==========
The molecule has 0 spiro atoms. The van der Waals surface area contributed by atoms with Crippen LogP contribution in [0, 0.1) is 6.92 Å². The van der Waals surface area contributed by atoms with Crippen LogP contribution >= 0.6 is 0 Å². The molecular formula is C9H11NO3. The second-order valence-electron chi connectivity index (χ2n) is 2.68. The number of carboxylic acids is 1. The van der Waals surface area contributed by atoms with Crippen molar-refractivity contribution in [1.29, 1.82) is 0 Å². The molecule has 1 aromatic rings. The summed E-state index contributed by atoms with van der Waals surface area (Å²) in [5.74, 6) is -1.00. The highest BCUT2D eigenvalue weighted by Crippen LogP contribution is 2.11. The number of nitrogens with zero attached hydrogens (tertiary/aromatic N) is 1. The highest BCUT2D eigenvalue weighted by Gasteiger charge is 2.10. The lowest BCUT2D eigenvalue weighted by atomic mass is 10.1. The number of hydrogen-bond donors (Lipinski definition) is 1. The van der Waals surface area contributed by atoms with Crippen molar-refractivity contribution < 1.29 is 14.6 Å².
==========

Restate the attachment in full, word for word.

The molecule has 0 spiro atoms. The van der Waals surface area contributed by atoms with Crippen LogP contribution in [0, 0.1) is 6.92 Å². The van der Waals surface area contributed by atoms with Crippen LogP contribution >= 0.6 is 0 Å². The molecular formula is C9H11NO3. The second-order valence-electron chi connectivity index (χ2n) is 2.68. The number of carboxylic acids is 1. The van der Waals surface area contributed by atoms with Crippen molar-refractivity contribution in [1.29, 1.82) is 0 Å². The molecule has 1 aromatic rings. The summed E-state index contributed by atoms with van der Waals surface area (Å²) in [5.74, 6) is -1.00. The highest BCUT2D eigenvalue weighted by Crippen LogP contribution is 2.11. The number of nitrogens with zero attached hydrogens (tertiary/aromatic N) is 1. The highest BCUT2D eigenvalue weighted by Gasteiger charge is 2.10. The lowest BCUT2D eigenvalue weighted by atomic mass is 10.1. The number of hydrogen-bond donors (Lipinski definition) is 1. The van der Waals surface area contributed by atoms with Crippen molar-refractivity contribution < 1.29 is 14.6 Å².